On the Road is a weekday feature spotlighting reader photo submissions. From the exotic to the familiar, whether you’re traveling or in your own backyard, we would love to see the world through your eyes.
On the Road continues, forever Alain’s in our hearts.
Good morning everyone,
We’re once again blessed, thanks as always to Bill!
This was supposed to run last month and now finally is here. I’ve got more great stuff lined up, but please consider submitting. It runs out quick!
Most folk don’t associate Los Angeles with snow, but Southern California does get snow in the high elevations of it’s mountains during winter. Boxing Day in 2019 brought a wet and cold storm from the Gulf of Alaska to the southland with snow reaching the 2500 foot level. What made a mess of the mountain passes for travelers between LA and the Central Valley and the high desert afforded amazing views of the city with a backdrop of snow covered mountains. So after taking sunrise pictures from Griffith Observatory, I fired up the Prius again and headed to Kenneth Hahn State Recreation Area in the Baldwin Hills for some picture of the city and the mountains.
Interesting bit of trivia…it snows in Los Angeles every year. While the average elevation of the City of Los Angeles is under 1000 feet, the elevation in the city ranges from Sea Level to just over 5,000 feet at the summit of Mt. Lukens north of Glendale.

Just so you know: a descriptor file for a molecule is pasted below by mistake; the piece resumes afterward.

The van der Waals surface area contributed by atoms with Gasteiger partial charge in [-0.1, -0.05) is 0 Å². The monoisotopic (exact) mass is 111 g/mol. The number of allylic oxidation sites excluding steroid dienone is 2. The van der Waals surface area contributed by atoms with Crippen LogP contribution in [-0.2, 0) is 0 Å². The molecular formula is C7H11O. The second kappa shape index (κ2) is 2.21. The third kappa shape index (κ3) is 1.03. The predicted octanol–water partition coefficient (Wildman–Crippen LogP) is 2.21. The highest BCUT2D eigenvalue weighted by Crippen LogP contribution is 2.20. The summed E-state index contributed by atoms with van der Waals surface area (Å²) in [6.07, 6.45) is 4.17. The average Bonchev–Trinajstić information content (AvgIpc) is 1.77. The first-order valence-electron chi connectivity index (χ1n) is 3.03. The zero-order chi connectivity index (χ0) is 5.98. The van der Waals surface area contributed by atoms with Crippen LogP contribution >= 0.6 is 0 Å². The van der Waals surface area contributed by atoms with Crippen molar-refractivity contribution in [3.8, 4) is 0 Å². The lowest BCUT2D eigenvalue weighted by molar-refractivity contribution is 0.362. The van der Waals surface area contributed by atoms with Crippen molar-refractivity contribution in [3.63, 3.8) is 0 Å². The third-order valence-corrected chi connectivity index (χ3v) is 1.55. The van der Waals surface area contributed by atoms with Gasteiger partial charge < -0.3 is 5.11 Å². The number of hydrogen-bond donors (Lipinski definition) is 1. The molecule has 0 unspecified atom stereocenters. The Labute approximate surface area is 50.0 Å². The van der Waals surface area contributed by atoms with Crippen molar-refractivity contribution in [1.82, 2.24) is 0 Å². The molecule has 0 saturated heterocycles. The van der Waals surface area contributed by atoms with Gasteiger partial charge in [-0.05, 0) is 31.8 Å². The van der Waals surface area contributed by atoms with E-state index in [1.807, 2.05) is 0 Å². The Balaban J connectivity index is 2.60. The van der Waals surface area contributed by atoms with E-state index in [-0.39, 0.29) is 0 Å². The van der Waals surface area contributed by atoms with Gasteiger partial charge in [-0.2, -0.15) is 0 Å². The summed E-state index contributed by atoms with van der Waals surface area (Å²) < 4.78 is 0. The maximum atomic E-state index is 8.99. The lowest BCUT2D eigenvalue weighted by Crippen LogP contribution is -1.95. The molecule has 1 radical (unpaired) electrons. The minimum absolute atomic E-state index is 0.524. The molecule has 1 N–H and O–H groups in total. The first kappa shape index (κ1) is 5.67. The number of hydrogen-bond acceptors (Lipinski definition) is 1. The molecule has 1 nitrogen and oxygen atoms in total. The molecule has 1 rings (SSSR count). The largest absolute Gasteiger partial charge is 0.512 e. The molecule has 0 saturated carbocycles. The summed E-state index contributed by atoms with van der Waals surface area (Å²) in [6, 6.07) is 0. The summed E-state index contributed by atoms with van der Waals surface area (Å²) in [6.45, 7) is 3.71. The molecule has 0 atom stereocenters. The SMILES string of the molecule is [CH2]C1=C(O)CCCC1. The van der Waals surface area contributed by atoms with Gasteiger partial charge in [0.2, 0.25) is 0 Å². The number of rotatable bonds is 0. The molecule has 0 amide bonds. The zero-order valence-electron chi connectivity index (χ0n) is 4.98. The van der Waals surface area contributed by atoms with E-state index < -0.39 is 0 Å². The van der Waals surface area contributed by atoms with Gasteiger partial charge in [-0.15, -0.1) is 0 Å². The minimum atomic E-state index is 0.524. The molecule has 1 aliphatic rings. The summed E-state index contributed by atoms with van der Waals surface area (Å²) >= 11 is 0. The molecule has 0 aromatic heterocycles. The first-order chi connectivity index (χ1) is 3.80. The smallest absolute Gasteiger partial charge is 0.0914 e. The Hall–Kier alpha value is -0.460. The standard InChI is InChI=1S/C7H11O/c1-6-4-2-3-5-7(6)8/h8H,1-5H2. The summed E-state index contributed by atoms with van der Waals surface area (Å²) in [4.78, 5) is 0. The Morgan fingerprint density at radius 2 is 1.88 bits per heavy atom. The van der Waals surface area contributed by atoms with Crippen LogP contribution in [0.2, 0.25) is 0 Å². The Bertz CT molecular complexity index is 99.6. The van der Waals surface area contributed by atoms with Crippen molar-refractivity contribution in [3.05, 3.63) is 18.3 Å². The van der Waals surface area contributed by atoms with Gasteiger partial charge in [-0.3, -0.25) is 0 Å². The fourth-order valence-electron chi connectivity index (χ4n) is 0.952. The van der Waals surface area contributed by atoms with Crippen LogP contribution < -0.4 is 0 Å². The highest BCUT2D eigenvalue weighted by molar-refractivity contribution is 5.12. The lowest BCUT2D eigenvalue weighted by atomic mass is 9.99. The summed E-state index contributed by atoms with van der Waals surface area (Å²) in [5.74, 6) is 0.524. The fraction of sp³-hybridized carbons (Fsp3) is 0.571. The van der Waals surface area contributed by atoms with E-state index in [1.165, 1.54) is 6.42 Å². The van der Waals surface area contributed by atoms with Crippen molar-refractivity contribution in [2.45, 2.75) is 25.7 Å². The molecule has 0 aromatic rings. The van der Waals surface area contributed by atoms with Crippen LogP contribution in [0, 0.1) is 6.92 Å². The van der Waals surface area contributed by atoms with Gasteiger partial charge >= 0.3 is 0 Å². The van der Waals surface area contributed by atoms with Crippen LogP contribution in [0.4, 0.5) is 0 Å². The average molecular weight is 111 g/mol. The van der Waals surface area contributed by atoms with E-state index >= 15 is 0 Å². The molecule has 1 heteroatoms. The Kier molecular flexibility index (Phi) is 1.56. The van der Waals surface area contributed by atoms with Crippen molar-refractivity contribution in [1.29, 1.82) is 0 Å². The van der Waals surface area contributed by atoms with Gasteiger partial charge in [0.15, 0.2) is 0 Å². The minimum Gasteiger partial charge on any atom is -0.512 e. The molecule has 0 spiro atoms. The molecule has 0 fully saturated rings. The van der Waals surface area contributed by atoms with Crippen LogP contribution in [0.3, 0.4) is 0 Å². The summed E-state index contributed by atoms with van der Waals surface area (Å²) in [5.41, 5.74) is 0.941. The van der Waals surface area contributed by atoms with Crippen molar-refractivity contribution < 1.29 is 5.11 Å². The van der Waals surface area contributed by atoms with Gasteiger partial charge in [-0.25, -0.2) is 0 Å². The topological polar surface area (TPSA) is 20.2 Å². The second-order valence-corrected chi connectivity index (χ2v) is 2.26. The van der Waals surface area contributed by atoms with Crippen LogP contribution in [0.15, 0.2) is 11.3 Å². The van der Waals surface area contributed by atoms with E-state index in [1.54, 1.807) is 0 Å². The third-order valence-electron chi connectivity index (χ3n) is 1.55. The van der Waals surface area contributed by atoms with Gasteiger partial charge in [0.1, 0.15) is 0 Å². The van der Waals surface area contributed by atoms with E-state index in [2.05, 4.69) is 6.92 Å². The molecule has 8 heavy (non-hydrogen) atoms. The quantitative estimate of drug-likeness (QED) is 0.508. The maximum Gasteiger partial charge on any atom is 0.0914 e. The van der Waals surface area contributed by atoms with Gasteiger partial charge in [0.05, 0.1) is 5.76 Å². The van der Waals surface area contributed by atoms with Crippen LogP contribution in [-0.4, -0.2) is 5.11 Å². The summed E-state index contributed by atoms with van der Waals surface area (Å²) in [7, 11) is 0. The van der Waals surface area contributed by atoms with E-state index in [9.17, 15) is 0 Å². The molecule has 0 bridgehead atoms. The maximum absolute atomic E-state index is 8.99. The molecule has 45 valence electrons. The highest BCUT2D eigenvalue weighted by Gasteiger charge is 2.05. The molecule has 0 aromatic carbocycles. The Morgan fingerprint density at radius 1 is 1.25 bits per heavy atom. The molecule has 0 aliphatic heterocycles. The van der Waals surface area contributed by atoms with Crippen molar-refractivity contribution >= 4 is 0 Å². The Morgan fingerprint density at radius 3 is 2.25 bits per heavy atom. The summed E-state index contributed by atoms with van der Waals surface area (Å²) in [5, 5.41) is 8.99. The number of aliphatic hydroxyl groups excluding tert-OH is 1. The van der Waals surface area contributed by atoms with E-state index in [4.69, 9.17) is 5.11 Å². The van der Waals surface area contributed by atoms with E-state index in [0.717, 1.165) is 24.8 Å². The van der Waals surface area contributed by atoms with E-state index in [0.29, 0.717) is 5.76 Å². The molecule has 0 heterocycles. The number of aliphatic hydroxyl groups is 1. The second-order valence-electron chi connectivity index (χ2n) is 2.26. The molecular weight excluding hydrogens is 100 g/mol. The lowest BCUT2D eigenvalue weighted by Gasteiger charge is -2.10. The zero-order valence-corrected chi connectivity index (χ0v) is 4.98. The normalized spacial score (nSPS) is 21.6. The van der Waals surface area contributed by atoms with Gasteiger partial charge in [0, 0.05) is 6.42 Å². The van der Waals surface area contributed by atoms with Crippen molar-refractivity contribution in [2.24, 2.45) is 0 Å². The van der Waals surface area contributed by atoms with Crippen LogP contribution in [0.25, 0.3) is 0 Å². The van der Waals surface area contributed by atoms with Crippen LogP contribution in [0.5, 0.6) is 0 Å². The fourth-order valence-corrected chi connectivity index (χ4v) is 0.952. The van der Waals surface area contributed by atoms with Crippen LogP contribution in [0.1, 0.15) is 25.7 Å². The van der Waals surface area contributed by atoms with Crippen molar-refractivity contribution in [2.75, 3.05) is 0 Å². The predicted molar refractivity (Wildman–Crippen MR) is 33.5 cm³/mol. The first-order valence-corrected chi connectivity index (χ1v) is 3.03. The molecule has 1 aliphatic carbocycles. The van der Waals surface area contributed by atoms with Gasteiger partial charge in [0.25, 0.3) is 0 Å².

The skyscrapers of downtown LA in the foreground of the snowy San Gabriel Mountians. Mt. Wilson is on the left, Mt. San Antonio is just to the right of downtown and Cucamunga Peak is to the right.
This is something you don’t often see the Hollywood Sign with the western San Gabriel mountains covered in snow.
Snowy Mt. Lukens towers over Griffith Observatory, Mt. Lukins’ summit is within the city limits of Los Angeles and gets snow every year. So it really does snow in Los Angeles every year.
The freshly fallen snow on Mt. San Antonio provides a backdrop to the gleeming skyscrapers of downtown Los Angeles.
The snow of Mt. San Antonio(10,000 ft.) provided a contrast to the skycrapers of downtown LA and the palm trees in the foreground.
Where did the clouds come from?
I got some new software that does sky replacements, so I had to give it a try on one of these shots, adding some billowy clouds.
IR view of downtown LA and snowy San Gabriels.